I made a Book Art out of paper bags inspired by analog photos of abandoned shopping carts I had been capturing all over Dallas.
I wanted to make a single piece of art out of a book. This type of art is called Book Art. Artists vary wildly what they do with them. I was inspired to use images I have been making of shopping carts to create this book.
I’ve always found when shopping carts are out of their designed context, i.e. grocery stores, to be very interesting. Within their designed contexts they represent convenience, consumerism, and middle-class wealth. They are used by people who fill them up with groceries to transport all of their items around the store. And eventually to the trunk of their cars.
Outside of their stores, they represent poverty. This is because they frequently become a homeless person’s only means to transport their few belongings. They are also used, to the ire of the owners, by very low-income people to transport their groceries from the store to their home. Then after unloading them, they abandon them on sidewalks, alleys, parking lots, ditches, fields, etc.
For a film photography project, I decided to shoot a series of abandoned shopping carts around Dallas, Texas. I made all of these photos with Kodak Porta 400 film and a Nikon FM2. I drove around mainly close to downtown focusing on Old East Dallas, East Dallas, The Cedars, and South Dallas. Once I started looking for the shopping carts, I started noticing them a lot more. I also started noticing the interesting contrast of textures they provide against the various backdrops.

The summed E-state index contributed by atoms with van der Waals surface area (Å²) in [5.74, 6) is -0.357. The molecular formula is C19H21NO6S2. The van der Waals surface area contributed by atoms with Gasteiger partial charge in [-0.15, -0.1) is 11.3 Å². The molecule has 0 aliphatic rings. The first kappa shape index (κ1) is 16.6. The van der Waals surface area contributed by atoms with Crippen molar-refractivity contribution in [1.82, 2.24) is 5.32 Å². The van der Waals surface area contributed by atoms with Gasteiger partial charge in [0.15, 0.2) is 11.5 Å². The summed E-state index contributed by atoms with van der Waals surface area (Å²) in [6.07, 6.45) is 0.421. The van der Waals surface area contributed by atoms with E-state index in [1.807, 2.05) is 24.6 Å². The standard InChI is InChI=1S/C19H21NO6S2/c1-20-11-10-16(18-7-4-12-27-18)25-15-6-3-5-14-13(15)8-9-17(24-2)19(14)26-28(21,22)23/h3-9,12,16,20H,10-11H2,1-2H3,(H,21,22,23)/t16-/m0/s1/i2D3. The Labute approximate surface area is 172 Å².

For the book art, a friend of mine helped me to make a book of these photos out of paper bags. I wanted the book to have a texture related to shopping for groceries. And for it related to poverty like the shopping carts, we figured brown paper bags were a perfect texture.
Then I created a series of imagined banal conversations. Conversations that are typically spoken over a shopping cart within its designed context, like a grocery store. I wanted the reader to see the photo of the shopping cart out of its designed context. Then for the reader to read the conversation. I hope the conversation then forces their imagination to visualize the shopping cart in the photo within its designed context.
These are photos of shopping carts featured in the book art.